On June 14, 2013, the Fourth Circuit Court struck down the National Labor Relations Board’s rule that would have required six million private employers to hang posters about workers’ right to unionize or to face penalties for anti-union bias for refusing. The court noted that even the National Mobilization Against Sweatshops, a worker-advocacy group, admitted that very few workers learn about their rights through postings. The NLRB has rarely engaged in rulemaking in its seventy-seven years of existence, but the Fourth Circuit’s ruling makes clear that when it does, it may be acting outside of its legal authority. The Court explained that the part of the National Labor Relations Act that gives the Board power to issue rules, Section 6, does not allow the issuance of this type of rule because the NLRB is supposed to be a reactive agency. Accordingly, the court found that the posting rule is outside of the bounds of the law.
The rule was also challenged in the D.C. Circuit in May, where the Court vacated the rule as unenforceable on the same grounds. The D.C. Circuit also recently struck down another NLRB rule that was passed shortly after the postings rule which was related to union elections.
Some of the NLRB’s rulings from the past couple of years may also be compromised on different grounds. In the course of finding President Obama’s NLRB recess appointments unconstitutional, the D.C. Circuit and the Third Circuit Court of Appeals have both engaged in a detailed analysis of the meaning of “recess”. As a result of this review, the D.C. Circuit nullified some of the NLRB rulings, determining that they were made during a time that the NLRB lacked quorum to make valid Board decisions. The United States Supreme Court will hear the case from the D.C. Circuit in October 2013, and as a result of its findings, more than 900 NLRB decisions may be deemed invalid.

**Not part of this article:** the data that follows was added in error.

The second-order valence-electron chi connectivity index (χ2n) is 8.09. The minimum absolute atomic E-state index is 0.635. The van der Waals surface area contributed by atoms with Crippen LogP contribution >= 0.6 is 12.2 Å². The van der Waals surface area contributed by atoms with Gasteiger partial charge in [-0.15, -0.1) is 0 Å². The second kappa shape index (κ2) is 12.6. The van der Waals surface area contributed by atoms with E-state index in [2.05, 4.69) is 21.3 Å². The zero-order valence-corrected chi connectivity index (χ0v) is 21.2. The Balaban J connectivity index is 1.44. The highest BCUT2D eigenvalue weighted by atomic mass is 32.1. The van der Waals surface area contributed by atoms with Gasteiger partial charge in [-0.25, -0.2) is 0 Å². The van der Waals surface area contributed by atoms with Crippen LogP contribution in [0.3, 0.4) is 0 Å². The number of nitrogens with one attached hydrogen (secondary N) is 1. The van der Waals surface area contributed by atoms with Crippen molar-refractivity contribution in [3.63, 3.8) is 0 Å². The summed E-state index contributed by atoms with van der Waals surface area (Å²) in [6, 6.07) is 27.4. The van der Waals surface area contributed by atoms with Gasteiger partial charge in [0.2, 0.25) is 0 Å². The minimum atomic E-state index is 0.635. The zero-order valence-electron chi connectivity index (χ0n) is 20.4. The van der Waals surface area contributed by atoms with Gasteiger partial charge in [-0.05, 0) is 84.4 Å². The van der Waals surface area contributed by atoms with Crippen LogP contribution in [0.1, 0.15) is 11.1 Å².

The NLRB was formed in 1933 as a reaction to union strikes, but the recent rules about unions seemingly go past the authority granted at that time. With the string of recent court rulings unfavorable to the NLRB, as well as the amount of resources the Board has had to expend on defending its rulings, the Board may be discouraged from acting proactively anytime soon. This means that employers, employees, and unions who seek legal relief should plan on bringing a claim to the NLRB instead of relying on the NLRB to handle any widespread employment issue with a broad rule.
Any employer, employee, or union who needs assistance with NLRB rules or rulings should consult with experienced employment or labor counsel.